While preparing for your first (or subsequent) year of college is often an exciting journey, the process of planning, researching, and figuring out how to pay for college can turn it into a stressful one. In this post, we will take you through the most common questions and answers pertaining to the FAFSA and applying for financial aid, and include some bonus resources to help you get ahead and stay on track.
FAFSA stands for Free Application for Federal Student Aid. Once you have filled out this form, your college or university will take your information and use it to determine your eligibility for receiving financial aid to help you pay for school.
The FAFSA form is available on October 1 for the next school year. In order to meet FAFSA deadlines, we recommend that you complete it as soon as possible (before this date would be ideal!) to ensure that everything is correctly processed.
The process of submitting your FAFSA may seem daunting, but if you follow these steps, it doesn’t have to be!
Your FSA ID is a username and password that allows you to easily access your FAFSA form, the myStudentAid app, and more. Creating your FSA ID takes just a couple of minutes, and we highly recommend you create your ID before you sit down to fill out the FAFSA, as this will cut down on potential delays in the process.
*Important note* If you are a dependent student, one of your parents will also need to create his or her own FSA ID (the parent who creates the ID should be the one whose information is reported on the FAFSA form) in order to be able to sign your application once you have finished filling it out.
According to Studentaid.gov, the following documents or information may be helpful to have on hand as you fill out the FAFSA:
It is crucial to make sure that you have all of this information on hand and organized for when you go to fill out the FAFSA.
*Tip from us: Print out all necessary documents and information, label them, and store them in a folder that you can both easily access and keep somewhere safe so it won’t get lost or damaged.
Students have four options when it comes to filling out the FAFSA: Apply online, via the myStudentAid app, via PDF, or via print-out of the PDF. We recommend either applying online at fafsa.gov or filling out the FAFSA PDF, which must then be printed out and mailed in for processing.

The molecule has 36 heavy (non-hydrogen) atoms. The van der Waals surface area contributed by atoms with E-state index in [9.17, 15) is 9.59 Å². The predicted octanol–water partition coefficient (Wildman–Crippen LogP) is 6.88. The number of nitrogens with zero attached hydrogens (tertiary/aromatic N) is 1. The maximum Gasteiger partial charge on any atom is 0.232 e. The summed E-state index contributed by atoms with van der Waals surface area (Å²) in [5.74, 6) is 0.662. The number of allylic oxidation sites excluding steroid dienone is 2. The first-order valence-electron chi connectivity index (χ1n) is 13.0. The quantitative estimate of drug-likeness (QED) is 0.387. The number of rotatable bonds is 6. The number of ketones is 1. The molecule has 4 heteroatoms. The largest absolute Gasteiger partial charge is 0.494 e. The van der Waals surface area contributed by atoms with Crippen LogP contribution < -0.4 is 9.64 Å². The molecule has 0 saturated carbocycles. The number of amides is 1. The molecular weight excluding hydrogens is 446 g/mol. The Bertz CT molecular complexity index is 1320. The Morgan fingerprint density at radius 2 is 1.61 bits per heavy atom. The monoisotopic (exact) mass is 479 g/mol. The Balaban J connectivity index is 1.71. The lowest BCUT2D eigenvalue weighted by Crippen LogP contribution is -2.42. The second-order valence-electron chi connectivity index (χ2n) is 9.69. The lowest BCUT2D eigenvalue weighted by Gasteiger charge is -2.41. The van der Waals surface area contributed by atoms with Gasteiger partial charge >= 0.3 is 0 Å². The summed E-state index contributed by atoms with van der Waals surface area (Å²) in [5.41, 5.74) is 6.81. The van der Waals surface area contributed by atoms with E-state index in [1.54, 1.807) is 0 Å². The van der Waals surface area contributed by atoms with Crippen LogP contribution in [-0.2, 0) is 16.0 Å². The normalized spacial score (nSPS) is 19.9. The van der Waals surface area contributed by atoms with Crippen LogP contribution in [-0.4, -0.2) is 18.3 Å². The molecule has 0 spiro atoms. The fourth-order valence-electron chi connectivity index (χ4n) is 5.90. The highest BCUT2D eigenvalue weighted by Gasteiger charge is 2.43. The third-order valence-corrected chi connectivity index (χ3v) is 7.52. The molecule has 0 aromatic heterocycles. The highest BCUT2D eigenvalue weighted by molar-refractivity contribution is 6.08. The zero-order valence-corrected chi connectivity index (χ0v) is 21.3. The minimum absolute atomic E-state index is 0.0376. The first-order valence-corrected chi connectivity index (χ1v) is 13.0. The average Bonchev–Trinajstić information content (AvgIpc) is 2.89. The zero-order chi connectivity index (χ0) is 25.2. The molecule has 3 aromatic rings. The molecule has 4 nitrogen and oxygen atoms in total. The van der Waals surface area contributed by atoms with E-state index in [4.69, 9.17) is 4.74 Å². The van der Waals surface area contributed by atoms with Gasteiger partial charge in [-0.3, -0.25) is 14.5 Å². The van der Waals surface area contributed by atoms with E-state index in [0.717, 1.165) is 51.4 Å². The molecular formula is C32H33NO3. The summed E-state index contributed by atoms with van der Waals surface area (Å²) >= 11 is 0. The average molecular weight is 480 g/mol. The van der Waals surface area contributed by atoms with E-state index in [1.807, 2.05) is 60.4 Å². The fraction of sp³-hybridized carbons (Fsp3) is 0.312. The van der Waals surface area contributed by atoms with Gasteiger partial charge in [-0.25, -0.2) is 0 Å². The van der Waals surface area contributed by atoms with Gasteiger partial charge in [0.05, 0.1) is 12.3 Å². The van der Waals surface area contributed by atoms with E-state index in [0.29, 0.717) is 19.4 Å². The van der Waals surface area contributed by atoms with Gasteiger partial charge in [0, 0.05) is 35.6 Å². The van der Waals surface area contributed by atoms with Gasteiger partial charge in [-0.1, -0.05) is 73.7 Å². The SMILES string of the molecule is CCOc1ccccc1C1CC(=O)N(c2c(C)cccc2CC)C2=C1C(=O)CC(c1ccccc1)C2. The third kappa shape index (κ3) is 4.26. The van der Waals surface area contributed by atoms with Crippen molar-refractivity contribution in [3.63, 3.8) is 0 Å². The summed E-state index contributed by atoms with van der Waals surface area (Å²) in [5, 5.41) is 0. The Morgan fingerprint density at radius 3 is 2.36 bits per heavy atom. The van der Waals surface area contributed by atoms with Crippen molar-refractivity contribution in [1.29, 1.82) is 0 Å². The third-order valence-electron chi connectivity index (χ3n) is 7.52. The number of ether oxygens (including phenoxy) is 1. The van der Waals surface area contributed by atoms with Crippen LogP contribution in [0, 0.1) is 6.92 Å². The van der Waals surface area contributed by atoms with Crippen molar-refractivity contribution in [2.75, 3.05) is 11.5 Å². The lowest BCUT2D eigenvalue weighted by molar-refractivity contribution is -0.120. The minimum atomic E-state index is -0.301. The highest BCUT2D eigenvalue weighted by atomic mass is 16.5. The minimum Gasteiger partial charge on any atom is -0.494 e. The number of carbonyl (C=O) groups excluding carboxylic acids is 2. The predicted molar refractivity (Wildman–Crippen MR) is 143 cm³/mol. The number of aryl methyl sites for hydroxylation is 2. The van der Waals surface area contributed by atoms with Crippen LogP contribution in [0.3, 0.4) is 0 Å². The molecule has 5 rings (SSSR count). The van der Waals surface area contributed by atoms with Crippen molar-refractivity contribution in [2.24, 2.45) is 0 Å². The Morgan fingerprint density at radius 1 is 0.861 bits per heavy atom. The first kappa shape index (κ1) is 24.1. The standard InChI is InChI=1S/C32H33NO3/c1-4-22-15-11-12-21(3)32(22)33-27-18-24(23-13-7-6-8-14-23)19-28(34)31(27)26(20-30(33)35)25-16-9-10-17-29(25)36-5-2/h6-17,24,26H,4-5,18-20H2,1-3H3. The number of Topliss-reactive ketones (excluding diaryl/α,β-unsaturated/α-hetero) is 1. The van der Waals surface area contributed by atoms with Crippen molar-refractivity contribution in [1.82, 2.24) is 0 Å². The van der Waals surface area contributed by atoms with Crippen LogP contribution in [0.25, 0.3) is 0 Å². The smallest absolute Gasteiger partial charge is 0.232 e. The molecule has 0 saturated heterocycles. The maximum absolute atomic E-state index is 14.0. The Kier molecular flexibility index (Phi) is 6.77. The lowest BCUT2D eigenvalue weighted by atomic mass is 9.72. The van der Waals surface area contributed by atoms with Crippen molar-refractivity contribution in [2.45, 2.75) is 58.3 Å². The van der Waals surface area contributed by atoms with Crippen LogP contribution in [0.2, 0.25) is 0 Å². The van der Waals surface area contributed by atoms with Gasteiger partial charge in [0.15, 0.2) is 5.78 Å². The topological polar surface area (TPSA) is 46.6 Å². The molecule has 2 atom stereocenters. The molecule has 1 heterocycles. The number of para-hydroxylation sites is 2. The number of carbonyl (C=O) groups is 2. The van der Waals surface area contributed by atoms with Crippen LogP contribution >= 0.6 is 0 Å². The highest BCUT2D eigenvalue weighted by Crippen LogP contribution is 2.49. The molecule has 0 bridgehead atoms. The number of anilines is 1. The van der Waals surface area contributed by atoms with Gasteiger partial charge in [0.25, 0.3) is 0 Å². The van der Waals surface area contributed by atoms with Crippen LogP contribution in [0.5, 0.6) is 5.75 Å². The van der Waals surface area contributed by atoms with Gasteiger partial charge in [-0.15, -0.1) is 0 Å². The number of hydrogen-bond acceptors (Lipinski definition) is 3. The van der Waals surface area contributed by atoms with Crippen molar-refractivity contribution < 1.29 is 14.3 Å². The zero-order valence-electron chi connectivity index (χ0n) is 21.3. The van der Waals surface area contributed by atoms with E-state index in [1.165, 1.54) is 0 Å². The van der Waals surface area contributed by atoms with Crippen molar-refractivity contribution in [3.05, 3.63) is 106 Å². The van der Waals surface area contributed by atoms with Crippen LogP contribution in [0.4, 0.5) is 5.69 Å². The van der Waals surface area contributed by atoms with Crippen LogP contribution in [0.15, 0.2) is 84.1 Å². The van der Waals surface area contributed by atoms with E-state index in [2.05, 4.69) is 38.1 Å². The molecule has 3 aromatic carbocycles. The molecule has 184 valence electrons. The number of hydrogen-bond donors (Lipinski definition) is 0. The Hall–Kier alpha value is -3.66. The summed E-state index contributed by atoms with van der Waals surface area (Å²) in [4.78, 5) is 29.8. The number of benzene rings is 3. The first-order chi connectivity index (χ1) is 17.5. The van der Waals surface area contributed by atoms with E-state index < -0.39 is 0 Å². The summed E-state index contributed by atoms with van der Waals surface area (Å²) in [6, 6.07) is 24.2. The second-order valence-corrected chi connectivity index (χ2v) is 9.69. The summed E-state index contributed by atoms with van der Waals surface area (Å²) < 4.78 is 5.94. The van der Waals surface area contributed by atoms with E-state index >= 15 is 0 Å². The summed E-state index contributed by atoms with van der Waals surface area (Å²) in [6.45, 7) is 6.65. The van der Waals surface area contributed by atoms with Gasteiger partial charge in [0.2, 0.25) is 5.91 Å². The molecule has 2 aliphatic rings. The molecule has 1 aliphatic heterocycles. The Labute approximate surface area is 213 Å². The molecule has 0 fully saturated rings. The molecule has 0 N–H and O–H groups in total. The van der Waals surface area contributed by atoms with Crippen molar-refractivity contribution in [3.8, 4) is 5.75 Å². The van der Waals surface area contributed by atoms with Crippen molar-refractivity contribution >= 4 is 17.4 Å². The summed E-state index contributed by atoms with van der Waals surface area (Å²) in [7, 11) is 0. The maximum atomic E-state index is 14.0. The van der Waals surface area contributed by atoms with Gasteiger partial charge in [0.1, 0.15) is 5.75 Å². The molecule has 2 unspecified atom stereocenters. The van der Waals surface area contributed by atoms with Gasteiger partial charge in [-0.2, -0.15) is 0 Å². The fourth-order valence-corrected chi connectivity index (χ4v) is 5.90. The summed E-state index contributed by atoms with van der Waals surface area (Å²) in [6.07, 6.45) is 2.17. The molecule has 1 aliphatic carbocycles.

When you are filling out the FAFSA, you will see that you must list at least one school to receive your information. Each school you list on your form will use your information to determine how much and what types of aid you are eligible to receive. When you fill out the form online or in the mobile app, you can list up to 10 schools, but be aware that if you fill out the form via PDF, you may only list up to 4.
Simply put, you should list any school that you are planning on applying to on your FAFSA form, regardless of whether or not you have been accepted.
Quick tips for filling out the FAFSA:
Make sure that you sign in with your FSA ID when you go to sign and submit your FAFSA, as this will ensure that the form is processed correctly and quickly. Once you have submitted your form, you should automatically receive a confirmation email (check your spam/junk mail too!).
*Tip from us: If you have a sibling who also needs a FAFSA form filled out, check your confirmation page for the option to have the parent information transferred to the other student’s application.
Once you have submitted your FAFSA, you can log into your account at fafsa.gov (with your FSA ID username and password) to check on the status of your application. Within a few weeks of submitting your application, you should receive your Student Aid Report (SAR), which is essentially a summary of all of the information you submitted in your FAFSA. It is your job to go through your SAR and make sure all of the information is 100% correct!
Once you have been accepted to a college or university that was listed on your FAFSA, that school will send you either an electronic or paper offer (aka award letter) which will tell you how much aid you are eligible to receive.
*Tip from us: Once you have received your award letter, it is important to go through it and understand exactly what types of aid are being offered (loans vs grants vs scholarships), what aid you really need, and then decide what you are going to accept.
Now, you should be fully versed on what the FAFSA is, how to fill it out, and what to do once you have received your aid offer. For more information on the FAFSA, check out our bonus resources below!